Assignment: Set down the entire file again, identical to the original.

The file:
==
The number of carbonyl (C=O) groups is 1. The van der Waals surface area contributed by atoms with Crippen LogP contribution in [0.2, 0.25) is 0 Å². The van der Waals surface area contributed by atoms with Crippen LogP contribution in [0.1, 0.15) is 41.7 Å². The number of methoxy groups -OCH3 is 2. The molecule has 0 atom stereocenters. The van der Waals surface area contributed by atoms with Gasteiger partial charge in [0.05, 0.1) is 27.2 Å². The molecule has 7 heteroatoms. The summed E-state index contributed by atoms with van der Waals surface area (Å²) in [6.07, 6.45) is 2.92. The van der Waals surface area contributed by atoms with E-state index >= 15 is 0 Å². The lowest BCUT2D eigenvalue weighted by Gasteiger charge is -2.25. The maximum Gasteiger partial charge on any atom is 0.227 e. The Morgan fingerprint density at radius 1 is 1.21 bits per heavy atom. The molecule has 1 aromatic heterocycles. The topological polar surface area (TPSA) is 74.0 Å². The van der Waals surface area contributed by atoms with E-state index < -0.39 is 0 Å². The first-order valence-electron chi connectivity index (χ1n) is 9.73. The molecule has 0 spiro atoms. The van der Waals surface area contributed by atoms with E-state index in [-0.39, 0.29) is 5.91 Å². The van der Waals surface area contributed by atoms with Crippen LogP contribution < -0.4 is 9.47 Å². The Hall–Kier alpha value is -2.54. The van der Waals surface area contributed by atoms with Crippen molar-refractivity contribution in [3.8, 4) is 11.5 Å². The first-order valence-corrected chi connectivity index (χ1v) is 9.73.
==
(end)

The number of carbonyl (C=O) groups is 1. The van der Waals surface area contributed by atoms with Crippen LogP contribution in [0.2, 0.25) is 0 Å². The van der Waals surface area contributed by atoms with Crippen LogP contribution in [0.1, 0.15) is 41.7 Å². The number of methoxy groups -OCH3 is 2. The molecule has 0 atom stereocenters. The van der Waals surface area contributed by atoms with Gasteiger partial charge in [0.05, 0.1) is 27.2 Å². The molecule has 7 heteroatoms. The summed E-state index contributed by atoms with van der Waals surface area (Å²) in [6.07, 6.45) is 2.92. The van der Waals surface area contributed by atoms with E-state index >= 15 is 0 Å². The lowest BCUT2D eigenvalue weighted by Gasteiger charge is -2.25. The maximum Gasteiger partial charge on any atom is 0.227 e. The Morgan fingerprint density at radius 1 is 1.21 bits per heavy atom. The molecule has 1 aromatic heterocycles. The topological polar surface area (TPSA) is 74.0 Å². The van der Waals surface area contributed by atoms with E-state index < -0.39 is 0 Å². The first-order valence-electron chi connectivity index (χ1n) is 9.73. The molecule has 0 spiro atoms. The van der Waals surface area contributed by atoms with E-state index in [-0.39, 0.29) is 5.91 Å². The van der Waals surface area contributed by atoms with Crippen LogP contribution < -0.4 is 9.47 Å². The Hall–Kier alpha value is -2.54. The van der Waals surface area contributed by atoms with Crippen molar-refractivity contribution in [3.8, 4) is 11.5 Å². The first-order valence-corrected chi connectivity index (χ1v) is 9.73.